Feast of St Mary Magdalene 2001
Nearly 900 million human beings, the largest single collective of people the world has ever known, look to the Pope as their spiritual leader. His office symbolises the rule of God himself over their hearts and minds and consciences. The words of the popes weigh in the halls of power, and in the bedrooms of the faithful. And the papacy is the oldest, as well as arguably the most influential, of all human institutions. The Roman empire was new-born when the first popes ascended the throne of St Peter almost two thousand years ago. When Karol Wojtyla became the 261st Pope in 1978, the dynasty he represented had outlived not merely the Roman and Byzantine empires, but those of Carolingian Gaul, of medieval Germany, of Spain, of Britain, and the Third Reich of Hider. Wojtyla himself was to play a not inconsiderable role in the collapse of the latest of these empires, the Soviet Union.
In the flux of history, the papacy has been, not a mere spectator, but a major player. As the Roman empire collapsed, and the barbarian nations arose to fill the vacuum, the popes, in default of any other agency, set themselves to shape the destiny of the West, acting as midwives to the emergence of Europe, creating emperors, deposing monarchs for rebellion against the Church. Popes have divided the known and yet to be discovered world between colonial powers for the sake of peace, or have plunged nations and continents into war, hurling the Christian West against the Muslim East in the Crusades.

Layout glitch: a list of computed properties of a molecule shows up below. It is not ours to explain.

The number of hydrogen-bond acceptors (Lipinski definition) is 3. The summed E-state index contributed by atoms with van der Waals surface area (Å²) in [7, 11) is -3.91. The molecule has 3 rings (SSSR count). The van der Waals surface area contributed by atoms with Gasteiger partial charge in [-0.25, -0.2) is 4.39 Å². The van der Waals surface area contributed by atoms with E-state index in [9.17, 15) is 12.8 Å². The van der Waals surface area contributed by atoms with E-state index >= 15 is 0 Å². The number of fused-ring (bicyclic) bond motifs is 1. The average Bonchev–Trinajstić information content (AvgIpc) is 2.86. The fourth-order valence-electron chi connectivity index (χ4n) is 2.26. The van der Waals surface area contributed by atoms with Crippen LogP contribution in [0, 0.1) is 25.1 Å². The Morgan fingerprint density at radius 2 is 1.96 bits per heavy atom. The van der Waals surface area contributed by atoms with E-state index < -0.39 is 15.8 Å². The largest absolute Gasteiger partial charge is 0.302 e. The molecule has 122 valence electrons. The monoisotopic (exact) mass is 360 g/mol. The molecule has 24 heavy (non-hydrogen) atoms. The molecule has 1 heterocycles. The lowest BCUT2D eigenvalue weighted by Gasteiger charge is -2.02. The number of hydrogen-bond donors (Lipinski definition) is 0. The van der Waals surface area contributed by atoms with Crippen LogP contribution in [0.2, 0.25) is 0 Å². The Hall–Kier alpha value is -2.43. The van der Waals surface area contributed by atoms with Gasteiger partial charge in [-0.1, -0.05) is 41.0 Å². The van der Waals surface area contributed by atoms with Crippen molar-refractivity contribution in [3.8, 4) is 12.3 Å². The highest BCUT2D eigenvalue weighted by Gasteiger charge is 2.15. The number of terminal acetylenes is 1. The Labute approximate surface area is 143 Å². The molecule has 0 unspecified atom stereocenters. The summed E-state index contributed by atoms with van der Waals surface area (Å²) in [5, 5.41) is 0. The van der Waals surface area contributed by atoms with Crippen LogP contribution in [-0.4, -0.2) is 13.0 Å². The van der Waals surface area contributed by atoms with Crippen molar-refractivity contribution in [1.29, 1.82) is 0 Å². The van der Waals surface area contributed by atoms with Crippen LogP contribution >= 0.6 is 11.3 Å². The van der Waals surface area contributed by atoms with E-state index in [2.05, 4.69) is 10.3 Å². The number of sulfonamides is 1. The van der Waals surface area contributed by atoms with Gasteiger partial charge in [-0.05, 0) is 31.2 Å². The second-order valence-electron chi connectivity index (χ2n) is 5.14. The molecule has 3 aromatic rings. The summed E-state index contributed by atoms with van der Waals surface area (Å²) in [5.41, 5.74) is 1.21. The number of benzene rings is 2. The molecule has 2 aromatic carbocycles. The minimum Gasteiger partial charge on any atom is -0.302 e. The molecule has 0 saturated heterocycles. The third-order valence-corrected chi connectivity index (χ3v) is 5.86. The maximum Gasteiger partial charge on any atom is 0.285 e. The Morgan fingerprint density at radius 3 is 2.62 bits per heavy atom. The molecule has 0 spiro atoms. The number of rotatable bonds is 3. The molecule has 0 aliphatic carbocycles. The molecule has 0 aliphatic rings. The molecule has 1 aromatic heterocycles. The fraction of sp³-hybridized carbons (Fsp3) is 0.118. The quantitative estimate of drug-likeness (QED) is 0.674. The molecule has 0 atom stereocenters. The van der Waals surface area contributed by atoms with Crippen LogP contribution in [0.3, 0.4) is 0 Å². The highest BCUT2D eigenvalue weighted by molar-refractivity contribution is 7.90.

The history of the papacy is therefore the history of one of the most momentous and extraordinary institutions in the history of the world. It has touched human society and culture at every
point. From contemporary concern with issues of life and death, the morality of abortion or the death-penalty, of capitalism or of nuclear war, to the history of Western art and the major commissions of Michelangelo and Raphael, Bramante and Bernini, the papacy has been and remains still at the heart of many of the most urgent, the most profound and the most exuberant of human concerns.
This book, which is linked to a series of six television programmes, attempts to provide an overview of the whole history of the papacy from the Aposde Peter to Pope John Paul II. It traces the process by which Peter, the humble fisherman of Galilee, became the figurehead and foundation stone of a dynasty which has been able to challenge the most powerful secular rulers, and which commands the religious allegiance of more than a fifth of the worlds population. The book is not a work of theology, though no history of the papacy can or should altogether avoid theology. I have tried to include enough theological explanation to enable the non-specialist reader to understand the milestones in the emergence of the papacy as a religious and political institution, but I have not thought it my business to justify or defend that evolution. For Roman Catholics, of course (of whom I am one), the story of the popes is a crucial dimension of the story of the providential care of God for humankind in history, the necessary and (on the whole) proper development of powers and responsibilities implicit in the nature of the Church itself. But by no means all Christians accept such a claim, and for some the papacy, at least in its modern form, is a disastrous cul-de-sac, and a prime cause of Christian disunity. For non-Christians the story of the popes is simply one more of the myriad stories of humanity, another of the multiple forms in which human hope and human ambition have expressed themselves. Whatever the reader’s convictions, however, I hope that the narrative offered here provides a framework for understanding one of the world’s longest-enduring and most influential institutions.